Bortezomib treatment causes a peripheral neuropathy that is predominantly sensory; however, cases of severe sensory and motor peripheral neuropathy have been reported. Patients with preexisting symptoms (numbness, pain or a burning feeling in the feet or hands) and/or signs of peripheral neuropathy may experience worsening peripheral neuropathy (including ≥Grade 3) during treatment with bortezomib. Patients should be monitored for symptoms of neuropathy, such as a burning sensation, hyperesthesia, hypoesthesia, paresthesia, discomfort, neuropathic pain or weakness. In the Phase 3 relapsed multiple myeloma trial comparing bortezomib subcutaneous vs intravenous, the incidence of Grade ≥2 peripheral neuropathy was 24% for subcutaneous and 39% for intravenous. Grade ≥3 peripheral neuropathy occurred in 6% of patients in the subcutaneous treatment group, compared with 15% in the intravenous treatment group [see Adverse Reactions (6.1)]. Starting bortezomib subcutaneously may be considered for patients with preexisting or at high risk of peripheral neuropathy.
Patients experiencing new or worsening peripheral neuropathy during bortezomib therapy may require a decrease in the dose and/or a less dose-intense schedule [see Dosage and Administration (2.7)]. In the bortezomib vs dexamethasone Phase 3 relapsed multiple myeloma study, improvement in or resolution of peripheral neuropathy was reported in 48% of patients with ≥Grade 2 peripheral neuropathy following dose adjustment or interruption. Improvement in or resolution of peripheral neuropathy was reported in 73% of patients who discontinued due to Grade 2 neuropathy or who had ≥Grade 3 peripheral neuropathy in the Phase 2 multiple myeloma studies. The long-term outcome of peripheral neuropathy has not been studied in mantle cell lymphoma.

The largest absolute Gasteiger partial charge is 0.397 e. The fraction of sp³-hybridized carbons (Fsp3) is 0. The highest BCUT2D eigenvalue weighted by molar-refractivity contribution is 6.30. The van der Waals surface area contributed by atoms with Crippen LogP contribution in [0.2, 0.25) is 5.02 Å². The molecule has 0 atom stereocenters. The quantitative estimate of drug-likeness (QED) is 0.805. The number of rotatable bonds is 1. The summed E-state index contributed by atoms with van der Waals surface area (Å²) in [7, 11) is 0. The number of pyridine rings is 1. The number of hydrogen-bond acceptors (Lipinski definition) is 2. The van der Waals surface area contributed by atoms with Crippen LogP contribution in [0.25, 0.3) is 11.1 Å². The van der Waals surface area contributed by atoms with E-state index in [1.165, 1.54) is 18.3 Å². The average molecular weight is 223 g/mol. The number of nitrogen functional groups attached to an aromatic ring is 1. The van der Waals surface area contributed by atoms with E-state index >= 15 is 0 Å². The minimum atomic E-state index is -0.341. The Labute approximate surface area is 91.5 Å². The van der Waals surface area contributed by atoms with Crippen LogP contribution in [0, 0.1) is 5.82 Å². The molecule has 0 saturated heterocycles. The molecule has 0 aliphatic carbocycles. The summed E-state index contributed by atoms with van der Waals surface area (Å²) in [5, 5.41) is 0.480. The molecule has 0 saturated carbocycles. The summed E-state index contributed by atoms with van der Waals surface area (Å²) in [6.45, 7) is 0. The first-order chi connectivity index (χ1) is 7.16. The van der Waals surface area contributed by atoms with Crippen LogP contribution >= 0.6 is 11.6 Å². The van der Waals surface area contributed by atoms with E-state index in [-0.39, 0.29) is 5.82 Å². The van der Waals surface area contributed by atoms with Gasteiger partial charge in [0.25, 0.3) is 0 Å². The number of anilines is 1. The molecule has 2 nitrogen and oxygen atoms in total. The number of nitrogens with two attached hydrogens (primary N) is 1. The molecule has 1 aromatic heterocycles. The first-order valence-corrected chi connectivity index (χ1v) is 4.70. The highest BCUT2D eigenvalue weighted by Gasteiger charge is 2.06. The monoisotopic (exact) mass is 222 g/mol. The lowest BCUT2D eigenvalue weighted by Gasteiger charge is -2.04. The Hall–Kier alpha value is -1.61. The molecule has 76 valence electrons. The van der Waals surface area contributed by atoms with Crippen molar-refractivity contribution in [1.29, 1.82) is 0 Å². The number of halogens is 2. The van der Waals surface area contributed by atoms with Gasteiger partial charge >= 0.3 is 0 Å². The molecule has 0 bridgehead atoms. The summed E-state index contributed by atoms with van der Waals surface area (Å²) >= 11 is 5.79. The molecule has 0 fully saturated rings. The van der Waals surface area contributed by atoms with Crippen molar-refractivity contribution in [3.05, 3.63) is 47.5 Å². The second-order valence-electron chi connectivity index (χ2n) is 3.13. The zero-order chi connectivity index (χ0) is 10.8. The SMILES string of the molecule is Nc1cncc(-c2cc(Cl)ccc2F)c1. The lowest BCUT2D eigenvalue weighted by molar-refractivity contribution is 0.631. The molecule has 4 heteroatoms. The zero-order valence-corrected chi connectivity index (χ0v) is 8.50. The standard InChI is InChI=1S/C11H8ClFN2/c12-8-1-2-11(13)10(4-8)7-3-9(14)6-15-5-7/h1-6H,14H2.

The incidence of hypotension (postural, orthostatic, and hypotension NOS) was 8% [see Adverse Reactions (6.1)]. These events are observed throughout therapy. Patients with a history of syncope, patients receiving medications known to be associated with hypotension, and patients who are dehydrated may be at increased risk of hypotension. Management of orthostatic/postural hypotension may include adjustment of antihypertensive medications, hydration, and administration of mineralocorticoids and/or sympathomimetics.
Acute development or exacerbation of congestive heart failure and new onset of decreased left ventricular ejection fraction have occurred during bortezomib therapy, including reports in patients with no risk factors for decreased left ventricular ejection fraction [see Adverse Reactions (6.1)]. Patients with risk factors for, or existing heart disease should be frequently monitored. In the relapsed multiple myeloma study of bortezomib vs dexamethasone, the incidence of any treatment-related cardiac disorder was 8% and 5% in the bortezomib and dexamethasone groups, respectively. The incidence of adverse reactions suggestive of heart failure (acute pulmonary edema, pulmonary edema, cardiac failure, congestive cardiac failure, cardiogenic shock) was ≤1% for each individual reaction in the bortezomib group. In the dexamethasone group the incidence was ≤1% for cardiac failure and congestive cardiac failure; there were no reported reactions of acute pulmonary edema, pulmonary edema, or cardiogenic shock. There have been isolated cases of QT-interval prolongation in clinical studies; causality has not been established.
Acute Respiratory Distress Syndrome (ARDS) and acute diffuse infiltrative pulmonary disease of unknown etiology such as pneumonitis, interstitial pneumonia, lung infiltration have occurred in patients receiving bortezomib. Some of these events have been fatal.
In a clinical trial, the first two patients given high-dose cytarabine (2 g/m2 per day) by continuous infusion with daunorubicin and bortezomib for relapsed acute myelogenous leukemia died of ARDS early in the course of therapy.